Phyllis Caroline Prakel was born on January 6, 1930 in Versailles, Ohio. The village provided a safe, trusting, and nurturing place in which to grow up, and epitomized the qualities that guided her life. She was raised by Homer, a kind and generous man in the lumber business, and Mary, a music & home economics teacher. As a teenager, Phyllis played cello, piano, and flute and sang in the church and school choirs, or at weddings and funerals. She was valedictorian of her class (1947) and drum majorette.
After high school, Phyllis had the privilege of attending DePauw University in Greencastle, Indiana. She was involved in the Collegian Choir, the 'Future Teachers of America, and many other student organizations. Phyllis was a member of Alpha Gamma Delta sorority. She was most proud of how she worked for civil rights as a member of the Council on Minority Problems. She marched to protest color lines that separated black from white: a gutsy thing to do in the 1940s in the state that gave birth to the Ku Klux Klan. In 1951, Phyllis graduated from DePauw and married Don Markle of Markleville, Indiana. They raised three children who all graduated from the UA: Susan Markle (ÌÇ75), Kent Markle ('79, '82), and Lee Ann Markle Hamilton ('82, '95).
Before moving to Tucson in 1958, Phyllis began her teaching career in Logansport, IN. She taught for the HeadStart program. Phyllis spent most of her career teaching kindergarten at Richey, Carrillo, and Bonillas elementary schools (TUSD).
In 1973, Phyllis earned her MA in education from the University of Arizona while teaching fulltime, attending school at night, and successfully raising 3 kids on her own. Phyllis loved serving those in need-the underprivileged. She preferred working in areas struggling with poverty, discrimination, drugs and violence. One of her favorite schools was in Old Pascua (the Yaqui village). She talked of changing lives with small opportunities to learn and improve and was hopeful that a better day would be ahead for all people. Like one of her heroes, Martin Luther King, Jr., she had a dream that the world would one day embrace ALL God's children, regardless of the color of their skin, or if their parents were in jail or addicted to heroin. She prayed that each individual would be free to choose their own path and dance to their own drummer-accepted without prejudice.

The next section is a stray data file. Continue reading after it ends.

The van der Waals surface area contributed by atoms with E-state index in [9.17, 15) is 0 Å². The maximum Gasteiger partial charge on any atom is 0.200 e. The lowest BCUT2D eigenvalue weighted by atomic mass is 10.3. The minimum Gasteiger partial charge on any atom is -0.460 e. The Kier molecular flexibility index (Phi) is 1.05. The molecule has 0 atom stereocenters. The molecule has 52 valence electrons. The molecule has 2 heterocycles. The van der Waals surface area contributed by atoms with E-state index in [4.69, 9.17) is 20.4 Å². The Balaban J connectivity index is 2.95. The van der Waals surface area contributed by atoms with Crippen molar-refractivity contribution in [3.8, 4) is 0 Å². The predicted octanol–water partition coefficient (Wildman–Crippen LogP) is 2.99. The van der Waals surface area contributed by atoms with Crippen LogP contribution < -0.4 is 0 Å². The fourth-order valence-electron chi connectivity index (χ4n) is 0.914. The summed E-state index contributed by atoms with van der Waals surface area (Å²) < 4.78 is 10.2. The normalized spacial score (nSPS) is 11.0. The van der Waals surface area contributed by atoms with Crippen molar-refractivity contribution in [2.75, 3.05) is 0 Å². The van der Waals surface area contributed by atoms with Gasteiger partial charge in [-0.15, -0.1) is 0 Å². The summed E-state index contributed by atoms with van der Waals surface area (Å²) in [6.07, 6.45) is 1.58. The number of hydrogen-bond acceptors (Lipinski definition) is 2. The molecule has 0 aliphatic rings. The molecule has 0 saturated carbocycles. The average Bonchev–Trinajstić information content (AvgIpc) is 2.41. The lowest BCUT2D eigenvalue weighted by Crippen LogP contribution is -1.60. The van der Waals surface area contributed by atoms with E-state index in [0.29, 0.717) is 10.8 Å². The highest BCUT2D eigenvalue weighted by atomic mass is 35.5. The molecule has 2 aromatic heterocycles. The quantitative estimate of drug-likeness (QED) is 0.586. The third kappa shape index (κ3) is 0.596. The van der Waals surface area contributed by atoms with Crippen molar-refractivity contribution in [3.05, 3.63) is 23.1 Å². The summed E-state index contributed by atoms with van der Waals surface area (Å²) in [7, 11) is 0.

Phyllis loved nature. She paid special attention to the phases of the moon and delighted in sighting a new, crescent moon in the evening sky. She often called family and friends to alert them to a glorious sunset in progress. She particularly loved trees, autumn leaves, pinecones and her second home in Pinetop, AZ.
'People person' described Phyllis. She was a friend to all and never met at stranger. She was genuinely interested in the lives of others. Phyllis saw good in everyone and always gave people the benefit of doubt. She served as a Stephen's Minister at Lutheran Church of the King, helping those in crisis. Grandma Phyllis was so proud of her grandchildren: Homer, Lilli, Gina Markle, and Kelsey and Kyle Hamilton.
Phyllis embodied many fine qualities: a love of learning, intelligence, fairness, grace, beauty, loyalty, wonder, kindness, and a tender heart. Known for her beautiful smile, gentle voice, loving nature, and unconditional positive regard for everyone she met, her sweet and loving graciousness will be missed by many.